In the last 24 months, three separate practice guidelines for posttraumatic stress disorder (PTSD) have emerged from well-respected organizations that differed in the degree to which they recommend eye movement desensitization and reprocessing (EMDR) as a treatment. An international guideline was published by the International Society for Traumatic Stress Studies (ISTSS), and national guidelines were published by the American Psychological Association (APA) and the National Institute for Health Care Excellence (NICE). ISTSS reported that EMDR was effective and as potent as the best available therapies we can currently provide. NICE was more circumspect, and APA suggested other treatments had a stronger evidence base. In this review we focus on how these differences emerged and highlight the role of the time when the analysis was conducted, differences in inclusion criteria, and errors in determining appropriate measures. The 2017 APA guidelines were found to have the least validity when all these factors were considered. However, the fact that evaluating EMDR research is susceptible to such variations in methodology highlights certain research priorities that are then discussed.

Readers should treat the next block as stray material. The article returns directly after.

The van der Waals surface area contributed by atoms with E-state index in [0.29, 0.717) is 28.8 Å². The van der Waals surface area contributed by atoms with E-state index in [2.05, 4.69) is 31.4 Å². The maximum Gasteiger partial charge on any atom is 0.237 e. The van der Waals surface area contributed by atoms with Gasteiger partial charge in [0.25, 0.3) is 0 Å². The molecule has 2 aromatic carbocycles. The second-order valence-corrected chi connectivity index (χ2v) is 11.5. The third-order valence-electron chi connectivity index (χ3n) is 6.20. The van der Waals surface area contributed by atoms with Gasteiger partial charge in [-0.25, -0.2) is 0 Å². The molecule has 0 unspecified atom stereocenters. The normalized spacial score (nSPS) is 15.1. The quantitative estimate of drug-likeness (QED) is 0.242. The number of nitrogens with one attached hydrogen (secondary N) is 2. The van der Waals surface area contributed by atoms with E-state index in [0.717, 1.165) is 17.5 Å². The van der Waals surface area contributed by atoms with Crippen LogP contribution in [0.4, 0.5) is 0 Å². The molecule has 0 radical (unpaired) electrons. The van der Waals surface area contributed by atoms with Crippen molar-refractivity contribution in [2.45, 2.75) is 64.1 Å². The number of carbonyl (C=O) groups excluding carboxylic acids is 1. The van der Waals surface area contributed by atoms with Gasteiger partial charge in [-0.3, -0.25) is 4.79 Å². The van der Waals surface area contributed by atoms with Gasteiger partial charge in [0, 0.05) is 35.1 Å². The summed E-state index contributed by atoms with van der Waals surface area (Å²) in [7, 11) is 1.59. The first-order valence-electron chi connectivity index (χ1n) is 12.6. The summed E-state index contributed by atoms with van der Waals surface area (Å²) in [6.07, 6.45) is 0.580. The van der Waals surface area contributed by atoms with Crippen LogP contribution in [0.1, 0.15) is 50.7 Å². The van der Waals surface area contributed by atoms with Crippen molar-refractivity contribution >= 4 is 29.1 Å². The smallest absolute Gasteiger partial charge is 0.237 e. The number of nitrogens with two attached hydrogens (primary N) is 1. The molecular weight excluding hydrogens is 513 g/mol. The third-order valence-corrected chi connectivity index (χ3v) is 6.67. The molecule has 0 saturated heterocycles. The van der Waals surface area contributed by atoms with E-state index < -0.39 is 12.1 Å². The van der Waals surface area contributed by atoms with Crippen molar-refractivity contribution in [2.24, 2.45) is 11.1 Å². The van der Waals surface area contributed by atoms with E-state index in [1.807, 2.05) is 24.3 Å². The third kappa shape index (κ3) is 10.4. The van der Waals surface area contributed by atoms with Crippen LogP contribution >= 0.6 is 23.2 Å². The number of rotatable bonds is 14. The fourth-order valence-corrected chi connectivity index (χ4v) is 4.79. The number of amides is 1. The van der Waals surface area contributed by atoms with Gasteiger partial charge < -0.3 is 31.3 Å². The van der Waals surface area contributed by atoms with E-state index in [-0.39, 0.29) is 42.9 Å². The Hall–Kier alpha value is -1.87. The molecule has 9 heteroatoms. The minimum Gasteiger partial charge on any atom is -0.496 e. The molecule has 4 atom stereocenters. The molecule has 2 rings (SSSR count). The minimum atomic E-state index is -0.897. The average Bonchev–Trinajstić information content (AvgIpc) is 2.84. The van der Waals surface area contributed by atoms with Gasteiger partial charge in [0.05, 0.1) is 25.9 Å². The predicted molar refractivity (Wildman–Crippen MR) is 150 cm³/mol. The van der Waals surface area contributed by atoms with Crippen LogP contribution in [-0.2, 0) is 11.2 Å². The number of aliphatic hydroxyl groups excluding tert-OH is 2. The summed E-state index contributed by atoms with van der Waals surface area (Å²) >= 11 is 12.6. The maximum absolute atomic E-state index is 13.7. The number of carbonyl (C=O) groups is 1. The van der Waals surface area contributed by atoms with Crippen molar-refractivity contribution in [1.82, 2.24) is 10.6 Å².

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Dominguez, S., & Lee, C. W. (2019). Differences in International Guidelines Regarding EMDR for Posttraumatic Stress Disorder: Why They Diverge and Suggestions for Future Research. Journal of EMDR Practice and Research, 13(4), 247–260. https://doi.org/10.1891/1933-318.104.22.168
Journal of EMDR Practice and Research